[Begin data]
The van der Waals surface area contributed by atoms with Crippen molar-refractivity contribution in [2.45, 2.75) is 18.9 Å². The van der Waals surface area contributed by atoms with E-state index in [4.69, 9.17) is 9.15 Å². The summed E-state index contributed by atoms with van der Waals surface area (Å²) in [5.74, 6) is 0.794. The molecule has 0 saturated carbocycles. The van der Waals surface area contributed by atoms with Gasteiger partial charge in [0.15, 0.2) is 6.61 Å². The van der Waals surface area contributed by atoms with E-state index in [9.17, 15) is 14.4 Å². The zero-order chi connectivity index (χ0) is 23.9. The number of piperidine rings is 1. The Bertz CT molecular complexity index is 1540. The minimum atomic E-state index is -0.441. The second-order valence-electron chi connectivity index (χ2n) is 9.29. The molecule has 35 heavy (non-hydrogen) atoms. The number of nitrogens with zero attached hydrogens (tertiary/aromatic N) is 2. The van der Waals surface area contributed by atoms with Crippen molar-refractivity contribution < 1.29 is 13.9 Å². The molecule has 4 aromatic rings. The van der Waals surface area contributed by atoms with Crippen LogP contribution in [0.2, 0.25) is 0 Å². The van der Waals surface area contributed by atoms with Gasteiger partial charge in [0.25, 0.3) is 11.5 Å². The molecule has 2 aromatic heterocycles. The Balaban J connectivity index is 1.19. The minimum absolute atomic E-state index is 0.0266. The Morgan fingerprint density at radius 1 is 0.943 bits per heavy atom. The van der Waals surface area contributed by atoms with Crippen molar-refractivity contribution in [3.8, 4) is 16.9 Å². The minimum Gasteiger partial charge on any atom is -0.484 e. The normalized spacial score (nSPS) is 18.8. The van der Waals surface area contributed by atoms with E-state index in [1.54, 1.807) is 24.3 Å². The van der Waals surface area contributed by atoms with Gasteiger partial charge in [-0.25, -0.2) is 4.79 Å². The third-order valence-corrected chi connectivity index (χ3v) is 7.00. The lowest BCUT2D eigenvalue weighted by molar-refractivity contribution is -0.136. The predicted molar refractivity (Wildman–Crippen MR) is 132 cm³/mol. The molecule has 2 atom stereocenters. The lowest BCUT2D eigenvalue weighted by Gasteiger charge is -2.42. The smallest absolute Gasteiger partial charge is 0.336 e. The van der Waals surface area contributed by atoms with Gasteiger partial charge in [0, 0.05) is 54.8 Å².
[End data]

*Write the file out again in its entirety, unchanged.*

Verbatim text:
The van der Waals surface area contributed by atoms with Crippen molar-refractivity contribution in [2.45, 2.75) is 18.9 Å². The van der Waals surface area contributed by atoms with E-state index in [4.69, 9.17) is 9.15 Å². The summed E-state index contributed by atoms with van der Waals surface area (Å²) in [5.74, 6) is 0.794. The molecule has 0 saturated carbocycles. The van der Waals surface area contributed by atoms with Gasteiger partial charge in [0.15, 0.2) is 6.61 Å². The van der Waals surface area contributed by atoms with E-state index in [9.17, 15) is 14.4 Å². The zero-order chi connectivity index (χ0) is 23.9. The number of piperidine rings is 1. The Bertz CT molecular complexity index is 1540. The minimum atomic E-state index is -0.441. The second-order valence-electron chi connectivity index (χ2n) is 9.29. The molecule has 35 heavy (non-hydrogen) atoms. The number of nitrogens with zero attached hydrogens (tertiary/aromatic N) is 2. The van der Waals surface area contributed by atoms with Crippen molar-refractivity contribution < 1.29 is 13.9 Å². The molecule has 4 aromatic rings. The van der Waals surface area contributed by atoms with Crippen LogP contribution in [0.2, 0.25) is 0 Å². The van der Waals surface area contributed by atoms with Gasteiger partial charge in [0.25, 0.3) is 11.5 Å². The molecule has 2 aromatic heterocycles. The Balaban J connectivity index is 1.19. The minimum absolute atomic E-state index is 0.0266. The Morgan fingerprint density at radius 1 is 0.943 bits per heavy atom. The van der Waals surface area contributed by atoms with Crippen molar-refractivity contribution in [3.8, 4) is 16.9 Å². The minimum Gasteiger partial charge on any atom is -0.484 e. The normalized spacial score (nSPS) is 18.8. The van der Waals surface area contributed by atoms with E-state index in [1.54, 1.807) is 24.3 Å². The van der Waals surface area contributed by atoms with Gasteiger partial charge in [-0.25, -0.2) is 4.79 Å². The third-order valence-corrected chi connectivity index (χ3v) is 7.00. The lowest BCUT2D eigenvalue weighted by molar-refractivity contribution is -0.136. The predicted molar refractivity (Wildman–Crippen MR) is 132 cm³/mol. The molecule has 2 atom stereocenters. The lowest BCUT2D eigenvalue weighted by Gasteiger charge is -2.42. The smallest absolute Gasteiger partial charge is 0.336 e. The van der Waals surface area contributed by atoms with Gasteiger partial charge in [0, 0.05) is 54.8 Å².